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SNC-Lavalin not expecting deal to resolve charges despite Liberal win

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MONTREAL — The head of SNC-Lavalin Group Inc. says he is not expecting a plea deal on criminal charges against the engineering firm in the wake of the Liberal election victory.

“We kind of remain focused on defending ourselves through a court process,” said Ian Edwards, regarding an upcoming trial on bribery and corruption charges linked to SNC-Lavalin’s alleged dealings in Libya between 2001 and 2011.

“Obviously if there were opportunities for settling this in another way, we’d be open to that. But we don’t expect it,” he said on a conference call with investors Thursday.

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SNC-Lavalin shares shot up 14 per cent the day after an Oct. 21 Liberal election win, which left the door open to a deferred prosecution agreement that would head off criminal prosecution.

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Attorney General David Lametti has refused to shut down the possibility of such an agreement, which would drop the charges against the firm in exchange for SNC admitting responsibility for breaches and agreeing to conditions such as a fine and third-party oversight.

On Thursday shares rose nearly 21 per cent or $4.06 to close at $23.81 — their highest in more than three months — after SNC reported earnings that surpassed analyst expectations.

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The partial sale of SNC’s stake in the Ontario Highway 407 toll road drove a massive year-over-year profit increase. About $2.6 billion of the firm’s $2.76 billion in net income last quarter — up from $120.7 million a year earlier — came from the after-tax gains of the 407 sale.

The engineering services segment played a role too. Its backlog rose nearly 10 per cent year over year to $11.42 billion in the third quarter as SNC signed seven new contracts worth roughly $500 million. Segment revenue jumped more than 11 per cent to $1.58 billion.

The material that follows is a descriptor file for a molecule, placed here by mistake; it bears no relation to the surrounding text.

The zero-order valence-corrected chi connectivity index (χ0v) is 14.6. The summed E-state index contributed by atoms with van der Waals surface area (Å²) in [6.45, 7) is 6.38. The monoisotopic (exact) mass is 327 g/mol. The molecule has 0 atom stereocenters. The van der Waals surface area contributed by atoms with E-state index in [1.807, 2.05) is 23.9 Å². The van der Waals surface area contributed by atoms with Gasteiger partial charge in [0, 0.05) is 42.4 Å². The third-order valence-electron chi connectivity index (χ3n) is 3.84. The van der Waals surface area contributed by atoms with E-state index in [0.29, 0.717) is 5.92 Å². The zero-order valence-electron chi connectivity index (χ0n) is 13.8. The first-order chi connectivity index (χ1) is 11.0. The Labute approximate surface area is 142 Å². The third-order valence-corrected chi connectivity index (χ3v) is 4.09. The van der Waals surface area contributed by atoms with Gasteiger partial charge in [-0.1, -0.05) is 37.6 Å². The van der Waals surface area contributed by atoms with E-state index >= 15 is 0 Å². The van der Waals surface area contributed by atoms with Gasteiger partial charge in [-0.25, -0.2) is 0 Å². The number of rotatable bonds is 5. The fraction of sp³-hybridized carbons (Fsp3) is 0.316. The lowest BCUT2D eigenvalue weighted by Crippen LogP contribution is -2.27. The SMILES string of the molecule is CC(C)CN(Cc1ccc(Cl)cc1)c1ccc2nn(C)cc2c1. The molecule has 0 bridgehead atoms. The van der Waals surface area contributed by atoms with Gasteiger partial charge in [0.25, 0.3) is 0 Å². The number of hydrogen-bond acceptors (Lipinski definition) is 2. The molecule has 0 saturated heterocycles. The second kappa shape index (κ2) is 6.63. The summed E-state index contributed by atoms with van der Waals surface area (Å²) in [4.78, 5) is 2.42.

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Edwards, who was appointed president and chief executive Thursday after serving in an interim role since June, sought to showcase the fruits of his vision for the company. The firm is pivoting away from big, fixed-price construction contracts — where the bidder shoulders any cost overruns — towards a more stable business model that revolves around engineering services.

“It is still early days, but the decisions we made in July — to exit lump-sum turnkey construction contracting and reorganize the company to focus on our high-performing engineering services business — are demonstrating results, and I am encouraged by our progress,” Edwards said in a release.

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SNC-Lavalin reduced its backlog of large, fixed-price contracts — which it aims to work off in the next two years — to $3.2 billion from $3.4 billion three months earlier. The bulk of them relate to light-rail projects in Canada, “which have traditionally…gone well for us,” Edwards said.

Some half-billion dollars’ worth of the lump-sum turnkey projects are for oil and gas, however, which do not have a history of turning a profit, he added.

Last October shares plunged after SNC-Lavalin revealed that federal prosecutors would not negotiate a deal, despite Prime Minister Justin Trudeau pressuring then-attorney general Jody Wilson Raybould to reverse their stance.

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The firm’s upcoming trial concerns charges of fraud under the Criminal Code and bribery under the Corruption of Foreign Public Officials Act.

The Caisse, Quebec’s pension fund manager and SNC-Lavalin’s biggest shareholder at 19.9 per cent, said it backs Edwards’ appointment as CEO.

“Since taking the reins of the company a few months ago, he’s clearly put emphasis on execution challenges. That’s a good starting point for the work ahead,” the Caisse told The Canadian Press in an email.

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Revenue for the three-month period ended Sept. 30 totalled $2.43 billion, down from $2.56 billion.

On an adjusted basis, which excluded the 407 sale, SNC said it earned $218.0 million or $1.24 per share in its third quarter, up from an adjusted profit of $168.4 million or 96 cents per share a year ago.

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The results topped analyst expectations of adjusted income of $97.7 million or 26 cents per share, according to financial markets data firm Refinitiv.